A High School Eulogy


Riley Keiter

The emptiness of the library and the commons full of isolated, code-scanning, phone-focused, half-faced students, are a haunting reminder of just how much things have changed.

Caché Goracke, Editor in Chief

The bell rings. 

Over the intercom comes the voice of an administrator: “OK students, it’s time for first lunch, please find your way to your designated seat for the year.”  The noise begins to crescendo as the buzzing of masked students fills the hallways. “Remember to remain seated when you are done eating. Do not get up to visit friends.” 

Making their way to the commons, students sit one-per-table. Some combine tables together and yell across to their friends in between bites of chips and swigs of chocolate milk, though many simply sit alone. 

The intercom again: “Make sure to scan the QR code at your table.” 

 I am one of the students that sits alone. After I finish my lunch, I often look around and take in the unusual scene. Some eyes stare into the distance, while others are anchored to their phones. While I find it disheartening, I am not always exempt from the latter. 

Other times, I make my way to the library. As I take in the quietness of the room, I can’t help but be discontent. But it’s a library, right? It’s supposed to be quiet. Quiet, yes, but not empty. I think of the years past, all the memories I’ve had in this place. There should be girls whispering secrets to each other, someone in a backwards flat-bill hat lugging around a skateboard, obnoxious freshman boys yelling at each other, a couple sneaking kisses behind bookshelves, and at least five or six focused readers lost in another world. Instead, there is me who sits on the floor, one other student doing math homework, and that is all. 

It’s been one year, almost exactly, since the fourth quarter of 2020 snuck away without saying goodbye. That day, we left for spring break ignorant of the fact that it would be a long while before we returned, and that quite honestly, it would never be the same. We’ve been tossed in and out of different schooling methods. Remote, to online, to hybrid, to remote again, and then back to hybrid. Yes, dear graduating class of 2020, I am grateful that I get to have a senior year at all. And not all of the experiences have been bad, like inviting your friends over early in the morning to share coffee and donuts as you log into Zoom-school by 7:45 a.m. But now that we are back in person, the emptiness of the library and the commons full of isolated, code-scanning, phone-focused, half-faced students, are a haunting reminder of just how much things have changed.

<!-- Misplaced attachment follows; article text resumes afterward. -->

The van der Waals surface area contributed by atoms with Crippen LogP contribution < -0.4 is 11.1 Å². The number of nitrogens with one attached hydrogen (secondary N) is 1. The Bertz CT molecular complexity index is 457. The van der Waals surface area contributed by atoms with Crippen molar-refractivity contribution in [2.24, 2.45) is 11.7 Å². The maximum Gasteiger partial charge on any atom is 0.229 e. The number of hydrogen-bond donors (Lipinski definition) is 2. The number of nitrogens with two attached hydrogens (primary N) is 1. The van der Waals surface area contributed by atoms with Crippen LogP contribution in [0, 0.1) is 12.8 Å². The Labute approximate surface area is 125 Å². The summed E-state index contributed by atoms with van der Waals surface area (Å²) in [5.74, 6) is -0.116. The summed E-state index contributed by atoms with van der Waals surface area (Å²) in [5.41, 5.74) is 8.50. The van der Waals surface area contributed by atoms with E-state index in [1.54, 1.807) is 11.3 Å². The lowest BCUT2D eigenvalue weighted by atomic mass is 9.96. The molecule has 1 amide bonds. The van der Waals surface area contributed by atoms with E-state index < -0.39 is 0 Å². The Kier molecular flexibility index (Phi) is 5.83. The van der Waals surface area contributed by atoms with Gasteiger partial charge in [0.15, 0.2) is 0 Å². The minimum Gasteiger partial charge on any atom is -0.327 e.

There has also been, of course, the anxious academic confusion. With the exhaustion of words like “unprecedented,” it has become increasingly more difficult to decipher whether or not there is justification for the burdensome lack of motivation felt. Are the unprecedented times just an excuse? Could I be trying harder? I am not asking myself how much blame I can get away with putting on the pandemic, but rather how much blame the pandemic truly deserves. It seems I have caught the symptom of fatigue without even catching the virus. 

It is like an old woman who carries a sense of loss while she watches life go on from a distance, remembering the good old days, but disappointed by the sorry attempts to grasp them again. I know the movies that raised me were embellished representations of the high school experience: “High School Musical,” “Lemonade Mouth,” “10 Things I Hate About You.” In the words of an AJR song, “Maybe I’m stuck on what I see on TV. I grew up on Disney.” 

But, while no one ever broke into song during the first three years of my high school career, making it not exactly compatible with “High School Musical,” those years sure felt a little magical. Things like carrying piles of blankets to face-painted football games in the cold air, deep talks and hysterical laughing in English class, and losing your voice the day after you packed the car with your friends and rode to an away basketball game. Everyone seems so lost in their own thoughts these days. Endings are supposed to be a little sweet mixed with a little sadness, but this particular one just feels so tragically anticlimactic. Time will tell if things ever go back to normal, but for ones it has changed on the inside, how can they?

The bell rings again at 3 p.m. 

Students trickle down the stairs and through the halls, making their way to their cars. The doors open occasionally as the students leave, letting in the air from outside. Perhaps because it’s my senior year, but there is a subtle sadness that hangs in the air with the fresh smell of the spring time. As I walk to my car, I notice the administrators helping clean up. The smell of their cleaning products mixes with the air. I can’t help but feel like I’m on the outside looking in on it all. A strange, new, futuristic universe. The dull feeling, like the Clorox, lingers.